4/16/2015 1 Introduction to - PowerPoint Presentation

4/16/2015 1 Introduction to
4/16/2015 1 Introduction to

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English Syntax Syntax The analysis of sentence structure CLAUSES AND SENTENCES What are the major properties of a clause Each clause contains a finite verb that is a verb marked for tense Finite verbs are traditionally ID: 796063 Download

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clauses clause adverbial complement clause clauses complement adverbial relative main modify noun lydia verb subordinate conjunctions hartfield wickham married

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4/16/2015

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Introduction to English Syntax

Syntax:

The

analysis of sentence

structure

-CLAUSES AND SENTENCES-

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What are the major properties of a clause?Each clause contains a finite verb; that is, a verb marked for tense. Finite verbs are traditionally said to be marked for tense, person and number.In each clause, the finite verb is accompanied by its complements and adjuncts.Each clause is marked for aspect and the aspect can be changed: compare Wickham was eloping with Lydia as opposed to Wickham eloped with Lydia.4/16/20152

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Each clause has mood. Mood has to do with two sets of distinctions:First, there are the distinctions between making statements (Wickham eloped with Lydia), asking questions (Did Wickham elope with Lydia?), and issuing commands (Elope with Lydia!). The second set of distinctions has to do with whether the speaker or writer presents an event as possible (He may have eloped with Lydia) or as necessary (He must have eloped with Lydia) or as a fact (He did elope with Lydia.)4/16/20153

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Clauses describe situations, the participants in them (for example, Agents carrying out actions on Patients, as in Frank [Agent] persuaded Jane [Patient] to keep the secret, and the circumstances in which they take place, as in Frank Churchill was in Hartfield [place] in June [time]).4/16/20154

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Main and subordinate clausesCompound sentences consist of two or more clauses joined by conjunctions.Example: Captain Benwick married Louisa Hayter and Captain Wentworth married Anne Elliott.Henry Crawford loved Fanny but Fanny loved Edmund.Mr Bingley became tired of Jane or Mr D’Arcy persuaded Mr Bingley to go to London.4/16/20155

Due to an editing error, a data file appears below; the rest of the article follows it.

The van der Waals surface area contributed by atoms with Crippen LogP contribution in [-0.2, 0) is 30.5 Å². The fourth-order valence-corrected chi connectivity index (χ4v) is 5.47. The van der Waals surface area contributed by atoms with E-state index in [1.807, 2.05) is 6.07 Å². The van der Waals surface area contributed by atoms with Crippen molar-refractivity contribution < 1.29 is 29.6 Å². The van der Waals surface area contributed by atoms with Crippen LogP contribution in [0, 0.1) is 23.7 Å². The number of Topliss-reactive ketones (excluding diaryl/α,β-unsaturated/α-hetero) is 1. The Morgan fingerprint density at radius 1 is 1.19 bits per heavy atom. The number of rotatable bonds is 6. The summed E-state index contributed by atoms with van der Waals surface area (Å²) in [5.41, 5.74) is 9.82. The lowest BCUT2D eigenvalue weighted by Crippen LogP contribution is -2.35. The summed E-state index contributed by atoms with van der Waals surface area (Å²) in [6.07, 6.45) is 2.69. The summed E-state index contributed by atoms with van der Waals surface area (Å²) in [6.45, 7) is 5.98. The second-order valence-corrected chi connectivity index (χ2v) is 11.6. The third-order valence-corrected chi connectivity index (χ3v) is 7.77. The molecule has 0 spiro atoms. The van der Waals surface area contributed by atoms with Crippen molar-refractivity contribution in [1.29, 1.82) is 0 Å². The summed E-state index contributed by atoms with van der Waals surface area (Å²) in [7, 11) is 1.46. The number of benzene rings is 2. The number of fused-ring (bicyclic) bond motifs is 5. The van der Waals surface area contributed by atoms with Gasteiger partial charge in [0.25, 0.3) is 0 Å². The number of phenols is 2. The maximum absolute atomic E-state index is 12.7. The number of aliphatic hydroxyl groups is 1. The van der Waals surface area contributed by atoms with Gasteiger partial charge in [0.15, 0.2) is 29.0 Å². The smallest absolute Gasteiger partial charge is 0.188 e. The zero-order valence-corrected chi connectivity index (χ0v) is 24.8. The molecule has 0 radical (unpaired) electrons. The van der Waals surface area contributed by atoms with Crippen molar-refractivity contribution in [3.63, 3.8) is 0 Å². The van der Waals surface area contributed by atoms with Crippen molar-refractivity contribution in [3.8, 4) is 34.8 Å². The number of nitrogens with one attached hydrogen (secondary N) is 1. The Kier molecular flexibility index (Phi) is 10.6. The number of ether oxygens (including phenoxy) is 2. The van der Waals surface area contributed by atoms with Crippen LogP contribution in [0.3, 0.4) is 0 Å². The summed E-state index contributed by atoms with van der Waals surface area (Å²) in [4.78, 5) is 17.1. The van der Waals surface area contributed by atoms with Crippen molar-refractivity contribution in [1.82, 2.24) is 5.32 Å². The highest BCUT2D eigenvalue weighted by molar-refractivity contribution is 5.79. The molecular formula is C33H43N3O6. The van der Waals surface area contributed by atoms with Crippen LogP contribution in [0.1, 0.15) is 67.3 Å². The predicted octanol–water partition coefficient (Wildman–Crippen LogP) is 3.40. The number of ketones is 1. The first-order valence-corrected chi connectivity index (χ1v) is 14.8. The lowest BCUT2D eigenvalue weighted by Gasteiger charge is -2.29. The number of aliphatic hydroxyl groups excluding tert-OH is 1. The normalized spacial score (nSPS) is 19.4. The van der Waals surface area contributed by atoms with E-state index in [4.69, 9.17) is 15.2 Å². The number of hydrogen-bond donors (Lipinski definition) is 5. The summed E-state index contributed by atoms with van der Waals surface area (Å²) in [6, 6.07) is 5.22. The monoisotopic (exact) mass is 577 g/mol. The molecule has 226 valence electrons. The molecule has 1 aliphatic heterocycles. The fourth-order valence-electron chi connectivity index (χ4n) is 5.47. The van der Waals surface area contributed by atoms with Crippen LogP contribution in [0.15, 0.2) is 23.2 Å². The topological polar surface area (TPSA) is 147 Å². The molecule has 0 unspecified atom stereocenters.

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Subordinate clausesComplex sentences consist of a main clause and one or more other clauses subordinate to it. That is, one clause, the main clause, is preeminent in a complex sentence and the other clauses, the subordinate clauses, are subject to certain limitations4/16/20156

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Complement clausesElizabeth regretted that she had met Wickham.Catherine feared that the Abbey was haunted.These clauses were traditionally called ‘noun clauses’, because they occur in slots in the main clause that can be occupied by ordinary noun phrases – “Elizabeth regretted her actions” and “Catherine feared the General’s temper”. The contemporary label ‘complement clause’ reflects the relationship between the clauses and the verb of the main clause: “Elizabeth regretted” and “Catherine feared” are incomplete pieces of syntax which require a modifier, either a noun phrase as in the immediately preceding examples or a clause.4/16/2015

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Complement clauses also occur to the left of verbs, as in:"That Anne was in conversation with Mr. Elliott dismayed Captain Wentworth.“The skeleton of the sentence above is “[ ] dismayed Captain Wentworth”, the square brackets marking the slot waiting for some constituent. The slot could be filled by a noun phrase such as “Her words” but in the sentence above is filled by the complement clause "That Anne was in conversation with Mr Elliott".4/16/20158

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Complement clauses can modify a noun, as in:“Fanny was delighted by the idea that she could subscribe to a library”*The sequence “Fanny was delighted by the idea” is a complete clause. The additional “that she could subscribe to a library” conveys the content of the idea. It is not required to complete the syntax, but as we will see later it is not a relative clause and has been given the label ‘complement clause’ because it fills out the meaning of the word idea4/16/20159